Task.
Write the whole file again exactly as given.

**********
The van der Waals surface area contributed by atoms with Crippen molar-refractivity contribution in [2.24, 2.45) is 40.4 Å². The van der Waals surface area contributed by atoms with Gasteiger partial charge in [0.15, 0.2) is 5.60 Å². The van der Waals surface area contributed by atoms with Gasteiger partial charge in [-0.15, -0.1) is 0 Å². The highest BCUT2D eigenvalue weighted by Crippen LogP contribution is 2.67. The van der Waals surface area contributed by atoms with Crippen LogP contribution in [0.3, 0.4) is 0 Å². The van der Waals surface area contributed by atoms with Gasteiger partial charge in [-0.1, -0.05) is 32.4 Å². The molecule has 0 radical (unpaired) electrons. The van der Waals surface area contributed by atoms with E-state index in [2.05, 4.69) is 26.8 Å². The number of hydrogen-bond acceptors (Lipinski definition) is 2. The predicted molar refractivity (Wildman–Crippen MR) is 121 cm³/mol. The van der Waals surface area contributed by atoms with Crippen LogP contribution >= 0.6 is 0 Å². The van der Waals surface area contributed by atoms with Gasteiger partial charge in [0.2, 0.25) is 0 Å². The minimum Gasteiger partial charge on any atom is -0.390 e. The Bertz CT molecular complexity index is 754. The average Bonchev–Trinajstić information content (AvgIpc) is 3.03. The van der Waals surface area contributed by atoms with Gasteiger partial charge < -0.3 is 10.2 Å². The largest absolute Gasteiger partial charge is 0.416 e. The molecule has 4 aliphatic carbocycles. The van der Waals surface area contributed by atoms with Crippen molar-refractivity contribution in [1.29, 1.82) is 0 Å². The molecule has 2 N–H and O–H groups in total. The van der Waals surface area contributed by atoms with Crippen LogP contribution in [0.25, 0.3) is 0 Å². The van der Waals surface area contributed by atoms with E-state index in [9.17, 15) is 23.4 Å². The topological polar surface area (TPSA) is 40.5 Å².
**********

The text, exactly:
The van der Waals surface area contributed by atoms with Crippen molar-refractivity contribution in [2.24, 2.45) is 40.4 Å². The van der Waals surface area contributed by atoms with Gasteiger partial charge in [0.15, 0.2) is 5.60 Å². The van der Waals surface area contributed by atoms with Gasteiger partial charge in [-0.15, -0.1) is 0 Å². The highest BCUT2D eigenvalue weighted by Crippen LogP contribution is 2.67. The van der Waals surface area contributed by atoms with Crippen LogP contribution in [0.3, 0.4) is 0 Å². The van der Waals surface area contributed by atoms with Gasteiger partial charge in [-0.1, -0.05) is 32.4 Å². The molecule has 0 radical (unpaired) electrons. The van der Waals surface area contributed by atoms with E-state index in [2.05, 4.69) is 26.8 Å². The number of hydrogen-bond acceptors (Lipinski definition) is 2. The predicted molar refractivity (Wildman–Crippen MR) is 121 cm³/mol. The van der Waals surface area contributed by atoms with Crippen LogP contribution >= 0.6 is 0 Å². The van der Waals surface area contributed by atoms with Gasteiger partial charge in [0.2, 0.25) is 0 Å². The minimum Gasteiger partial charge on any atom is -0.390 e. The Bertz CT molecular complexity index is 754. The average Bonchev–Trinajstić information content (AvgIpc) is 3.03. The van der Waals surface area contributed by atoms with Gasteiger partial charge < -0.3 is 10.2 Å². The largest absolute Gasteiger partial charge is 0.416 e. The molecule has 4 aliphatic carbocycles. The van der Waals surface area contributed by atoms with Crippen molar-refractivity contribution in [1.29, 1.82) is 0 Å². The molecule has 2 N–H and O–H groups in total. The van der Waals surface area contributed by atoms with Crippen LogP contribution in [0.25, 0.3) is 0 Å². The van der Waals surface area contributed by atoms with E-state index in [9.17, 15) is 23.4 Å². The topological polar surface area (TPSA) is 40.5 Å².